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Dan Wheldon & The Mourning Show

Updated on January 20, 2012
Wheldon celebrating his first Indy 500 triumph in 2005
Wheldon celebrating his first Indy 500 triumph in 2005

Musings on Death Via Racing Carnage

This is a delicate subject to broach so bear with me and reserve judgment to the end if possible. Then, if you feel like I’m out of line, irreverent, insensitive, or just plain wrong, let me have it.

Five months ago, Dan Wheldon won the 2011 Indianapolis 500 in front 300,000 fans in exceedingly dramatic fashion. Rookie A.J. Hildebrand had the race sewn up, needing only to steer his car through the fourth and final turn, through a checkered flag. But Hildebrand crashed into the wall and Wheldon gained a stunning victory. It was his second Indy 500 win in a six-year span and professionally (and perhaps even personally), Dan Wheldon was on top of the world.

Fast forward four months and three weeks: Wheldon is flying among the traffic in the final Indy car series race of 2011 in Las Vegas. Wheels touch, cars carom off one another, and Wheldon goes airborne and upside down. He’s pronounced dead shortly thereafter.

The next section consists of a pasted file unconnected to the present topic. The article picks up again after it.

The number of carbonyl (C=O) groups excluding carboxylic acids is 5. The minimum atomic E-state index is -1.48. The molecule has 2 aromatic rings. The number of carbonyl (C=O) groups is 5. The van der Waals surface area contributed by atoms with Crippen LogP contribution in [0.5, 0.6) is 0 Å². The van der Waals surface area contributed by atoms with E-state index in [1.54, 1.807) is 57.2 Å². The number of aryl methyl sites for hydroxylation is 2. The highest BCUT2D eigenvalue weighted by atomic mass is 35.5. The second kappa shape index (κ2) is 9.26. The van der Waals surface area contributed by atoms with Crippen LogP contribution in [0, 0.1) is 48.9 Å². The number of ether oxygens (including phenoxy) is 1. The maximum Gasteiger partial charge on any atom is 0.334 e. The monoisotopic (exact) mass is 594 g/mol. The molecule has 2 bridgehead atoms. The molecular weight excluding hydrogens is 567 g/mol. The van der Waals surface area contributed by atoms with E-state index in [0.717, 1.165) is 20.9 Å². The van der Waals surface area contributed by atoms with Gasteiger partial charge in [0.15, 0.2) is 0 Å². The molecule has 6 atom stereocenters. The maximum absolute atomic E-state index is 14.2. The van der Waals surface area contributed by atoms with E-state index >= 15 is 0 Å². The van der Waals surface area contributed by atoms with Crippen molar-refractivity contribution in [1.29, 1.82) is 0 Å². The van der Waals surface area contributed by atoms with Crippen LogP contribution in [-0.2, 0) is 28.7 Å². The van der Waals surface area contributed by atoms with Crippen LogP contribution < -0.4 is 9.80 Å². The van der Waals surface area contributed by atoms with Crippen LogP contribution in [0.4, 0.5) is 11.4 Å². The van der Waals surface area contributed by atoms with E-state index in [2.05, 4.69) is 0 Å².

[Related story/ video of crash here:


Obviously, the death of any 33-year-old father of two is extremely unfortunate and Wheldon has been deservedly eulogized by fans, competitors, and the media the past few days. By all accounts, he seemed a personable sort who loved to compete and wielded a quick wit. Although he was British, Wheldon had basically adopted Indianapolis as his hometown, living here for much of the year, and donating healthy sums to the local Peyton Manning Children’s Hospital, for instance.

The Indianapolis Star ran a story today heralding the establishment of a Wheldon trust fund along with an announced memorial service slated for this Sunday at the 18,000-seat Conseco Fieldhouse to honor the fallen driver.

The story prompted a spate of comments, many of which I initially found very surprising, that ran along the following lines: “It’s a shame Wheldon died but there are far greater injustices that receive no media attention. Regular, noble, hard-working people die in anonymity all the time. This guy had a job he loved, a certain amount of celebrity, and had made multi-millions by age 33. Now money is being raised for a trust fund and he’s getting a nationally televised funeral (on the Versus channel) in a basketball arena. It all seems a bit much.”